Robots will take over the world

There has been a lot of talk recently on the march of the machines and the imminent demise of jobs across the world as computers and the Internet become more intelligent and capable. Maybe it was a slow news week, because now it is all about oil prices and Europe, but it is possibly one of the most challenging issues facing humanity aside from pollution.

I am a great believer in advancements in technology and while our present is not quite what we would have imagined twenty years ago (I still don’t have a flying car) it is leaps and bounds further on in many other respects. The power of the Internet is only now being fully understood, and while the Information age has opened up vast amounts of data it hasn’t, until recently, started to make inroads into daily society as the preferred method of engagement. Tax discs have gone online, there is no need to ever visit a high street or supermarket, Amazon and Ocado have that licked, it is even easy to do my tax return. I can do my weekly shop on my iPhone in twelve clicks and 11 hours later it is all delivered on my doorstep in perfect condition. That has to be the retail equivalent of putting a man on the moon. But what does that all mean in the real world and jobs?

Well the global media seem to have woken up to the fact that many jobs are changing in response to this advancement, but worryingly it is the acceleration as technology continues to advance in leaps and bounds. Many years ago The Electric Telegraph Company (before it became hip BT) recruited many hundreds if not thousands of staff to man their telephone exchanges as Operators, as did other telephone companies across the world. Their job was to get calls connected and in 1918 managed to complete long distance calls in around 15 minutes. But soon came the advent of automatic switching and this once important role was made redundant. This was a quick change but fast forward to today and you have a whole industry about to buckle with phone calls almost being free in the advent of FaceTime, Skype and WhatsApp. We have seen the likes of Kodak, Nokia, Xerox, Marconi, CityLink and Amstrad to name but a few struggle with this change and this is only the beginning.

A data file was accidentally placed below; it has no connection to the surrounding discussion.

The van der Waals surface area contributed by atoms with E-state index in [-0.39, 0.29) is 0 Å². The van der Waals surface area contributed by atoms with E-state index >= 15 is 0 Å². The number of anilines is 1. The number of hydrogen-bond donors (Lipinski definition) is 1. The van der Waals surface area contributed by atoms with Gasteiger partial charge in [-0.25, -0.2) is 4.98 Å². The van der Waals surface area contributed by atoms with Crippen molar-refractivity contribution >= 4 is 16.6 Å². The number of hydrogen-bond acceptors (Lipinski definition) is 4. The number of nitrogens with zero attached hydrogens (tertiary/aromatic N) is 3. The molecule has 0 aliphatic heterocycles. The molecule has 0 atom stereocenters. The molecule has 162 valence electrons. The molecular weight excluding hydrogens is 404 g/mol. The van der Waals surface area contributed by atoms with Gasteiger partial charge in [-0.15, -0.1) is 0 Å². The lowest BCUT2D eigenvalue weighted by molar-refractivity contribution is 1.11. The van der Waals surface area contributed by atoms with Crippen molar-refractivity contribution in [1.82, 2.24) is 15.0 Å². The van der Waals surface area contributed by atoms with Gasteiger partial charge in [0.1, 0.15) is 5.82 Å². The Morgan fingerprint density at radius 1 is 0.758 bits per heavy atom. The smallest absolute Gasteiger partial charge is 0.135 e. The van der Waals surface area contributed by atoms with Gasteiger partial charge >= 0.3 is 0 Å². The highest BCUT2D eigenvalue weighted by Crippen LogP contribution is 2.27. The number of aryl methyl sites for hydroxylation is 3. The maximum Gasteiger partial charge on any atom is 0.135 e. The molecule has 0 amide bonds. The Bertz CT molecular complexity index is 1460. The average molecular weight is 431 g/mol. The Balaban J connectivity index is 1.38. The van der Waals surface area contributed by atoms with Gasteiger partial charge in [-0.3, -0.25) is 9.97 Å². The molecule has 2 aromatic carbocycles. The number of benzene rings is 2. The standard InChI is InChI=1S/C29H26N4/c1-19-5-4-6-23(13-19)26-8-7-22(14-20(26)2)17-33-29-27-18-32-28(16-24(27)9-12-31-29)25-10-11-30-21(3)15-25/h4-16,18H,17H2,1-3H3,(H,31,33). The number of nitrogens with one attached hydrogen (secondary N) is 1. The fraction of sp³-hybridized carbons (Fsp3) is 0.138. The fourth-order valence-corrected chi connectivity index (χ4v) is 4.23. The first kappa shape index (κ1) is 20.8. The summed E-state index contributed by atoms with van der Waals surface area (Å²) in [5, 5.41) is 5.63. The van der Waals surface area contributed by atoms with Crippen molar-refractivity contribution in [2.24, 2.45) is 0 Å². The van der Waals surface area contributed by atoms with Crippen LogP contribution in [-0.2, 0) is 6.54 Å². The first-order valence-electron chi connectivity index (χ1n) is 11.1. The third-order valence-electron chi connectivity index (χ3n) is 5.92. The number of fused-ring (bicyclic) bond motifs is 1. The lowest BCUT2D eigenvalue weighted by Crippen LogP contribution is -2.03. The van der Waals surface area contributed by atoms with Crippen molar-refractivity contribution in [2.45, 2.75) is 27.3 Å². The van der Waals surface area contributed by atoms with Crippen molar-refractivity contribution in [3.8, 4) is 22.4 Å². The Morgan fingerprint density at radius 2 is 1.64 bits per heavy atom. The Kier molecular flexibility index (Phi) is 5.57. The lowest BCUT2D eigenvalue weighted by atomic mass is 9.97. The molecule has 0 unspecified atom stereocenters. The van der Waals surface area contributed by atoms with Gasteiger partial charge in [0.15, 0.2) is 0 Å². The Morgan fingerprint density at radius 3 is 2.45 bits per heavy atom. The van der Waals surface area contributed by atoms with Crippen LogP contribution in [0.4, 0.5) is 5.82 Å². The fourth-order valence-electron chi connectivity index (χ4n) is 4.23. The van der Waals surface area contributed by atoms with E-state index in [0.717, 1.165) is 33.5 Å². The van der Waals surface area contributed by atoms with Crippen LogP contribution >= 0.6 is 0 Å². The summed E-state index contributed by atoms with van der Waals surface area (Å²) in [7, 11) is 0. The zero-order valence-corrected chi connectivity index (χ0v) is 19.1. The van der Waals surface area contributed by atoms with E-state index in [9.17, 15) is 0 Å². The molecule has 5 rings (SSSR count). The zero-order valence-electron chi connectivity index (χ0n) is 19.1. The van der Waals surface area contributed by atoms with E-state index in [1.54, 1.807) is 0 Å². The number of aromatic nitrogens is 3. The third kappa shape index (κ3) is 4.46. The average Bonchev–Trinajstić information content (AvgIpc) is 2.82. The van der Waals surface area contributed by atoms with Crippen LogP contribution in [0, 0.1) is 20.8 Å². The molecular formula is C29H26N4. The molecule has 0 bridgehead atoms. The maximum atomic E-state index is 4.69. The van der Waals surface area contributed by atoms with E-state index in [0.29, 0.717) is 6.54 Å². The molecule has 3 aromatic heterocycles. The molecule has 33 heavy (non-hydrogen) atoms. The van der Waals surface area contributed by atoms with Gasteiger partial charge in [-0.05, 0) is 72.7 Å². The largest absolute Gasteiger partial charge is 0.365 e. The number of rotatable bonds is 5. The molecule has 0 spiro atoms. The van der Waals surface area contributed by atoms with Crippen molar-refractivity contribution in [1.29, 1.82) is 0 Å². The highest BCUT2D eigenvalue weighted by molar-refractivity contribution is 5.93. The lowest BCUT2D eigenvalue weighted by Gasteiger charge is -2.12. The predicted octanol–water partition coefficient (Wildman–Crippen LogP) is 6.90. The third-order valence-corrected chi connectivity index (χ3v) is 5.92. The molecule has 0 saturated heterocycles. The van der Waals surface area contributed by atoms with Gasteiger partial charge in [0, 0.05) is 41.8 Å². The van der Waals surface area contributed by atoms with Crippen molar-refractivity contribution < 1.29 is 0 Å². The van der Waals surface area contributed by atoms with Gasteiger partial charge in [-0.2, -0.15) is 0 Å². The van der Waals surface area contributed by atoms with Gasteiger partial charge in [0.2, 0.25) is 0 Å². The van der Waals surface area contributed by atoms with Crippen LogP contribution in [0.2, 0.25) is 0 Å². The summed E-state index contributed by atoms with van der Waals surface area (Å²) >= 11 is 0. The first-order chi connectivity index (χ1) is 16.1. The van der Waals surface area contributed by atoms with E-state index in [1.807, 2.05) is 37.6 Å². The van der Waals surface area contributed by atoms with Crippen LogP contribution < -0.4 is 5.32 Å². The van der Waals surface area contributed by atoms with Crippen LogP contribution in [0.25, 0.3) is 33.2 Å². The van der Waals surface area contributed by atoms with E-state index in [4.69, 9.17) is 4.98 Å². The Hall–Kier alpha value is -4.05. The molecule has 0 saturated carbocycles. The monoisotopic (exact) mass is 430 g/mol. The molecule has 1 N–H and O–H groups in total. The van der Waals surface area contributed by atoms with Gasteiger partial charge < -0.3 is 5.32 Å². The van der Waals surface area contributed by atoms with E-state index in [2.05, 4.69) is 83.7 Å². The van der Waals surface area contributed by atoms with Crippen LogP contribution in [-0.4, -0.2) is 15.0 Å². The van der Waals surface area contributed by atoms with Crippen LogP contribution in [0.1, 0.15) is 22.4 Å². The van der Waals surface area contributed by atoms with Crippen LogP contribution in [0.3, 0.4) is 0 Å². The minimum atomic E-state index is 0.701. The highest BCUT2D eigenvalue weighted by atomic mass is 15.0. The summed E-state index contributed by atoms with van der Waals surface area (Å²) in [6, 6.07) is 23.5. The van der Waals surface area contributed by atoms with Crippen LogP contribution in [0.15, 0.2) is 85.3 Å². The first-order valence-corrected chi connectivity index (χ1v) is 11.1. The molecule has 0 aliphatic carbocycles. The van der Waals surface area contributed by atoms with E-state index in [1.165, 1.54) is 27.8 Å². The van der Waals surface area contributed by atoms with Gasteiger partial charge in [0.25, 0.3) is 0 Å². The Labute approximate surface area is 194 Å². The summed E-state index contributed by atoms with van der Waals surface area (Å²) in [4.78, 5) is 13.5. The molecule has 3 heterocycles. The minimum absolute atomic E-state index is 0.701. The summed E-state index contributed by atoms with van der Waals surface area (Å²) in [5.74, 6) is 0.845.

Why for example would TFL continue to tolerate being held to ransom by drivers striking when the technology to automate trains is available? Apparently all across the employment spectrum jobs from secretaries through to travel agents and credit controllers are all inline to be automated. It is reckoned that within 20-years over 35% of UK jobs will have been lost. That is over 10 million people looking for a new career.

The hope is that for every repetitive job that is automated a new job will appear, but realistically if we look the way our economy is going with increasing margins and the profits big business are reporting that isn’t actually happening. I am sure for example Google does not employ more people than all the libraries, mapping companies and media businesses it has displaced. Sure there are a lot of new opportunities but I am not sure all the people who have lost their jobs have been able to retrain as developers.

One of my biggest fears from ‘the rise of the machines’ is that we will end up with a bigger social divide with more have nots than haves. Unfortunately I am not confident our education system is going to be able to cope with the shift that is going to happen so quickly around us. Hopefully whole new industries will emerge that haven’t even been imagined yet.

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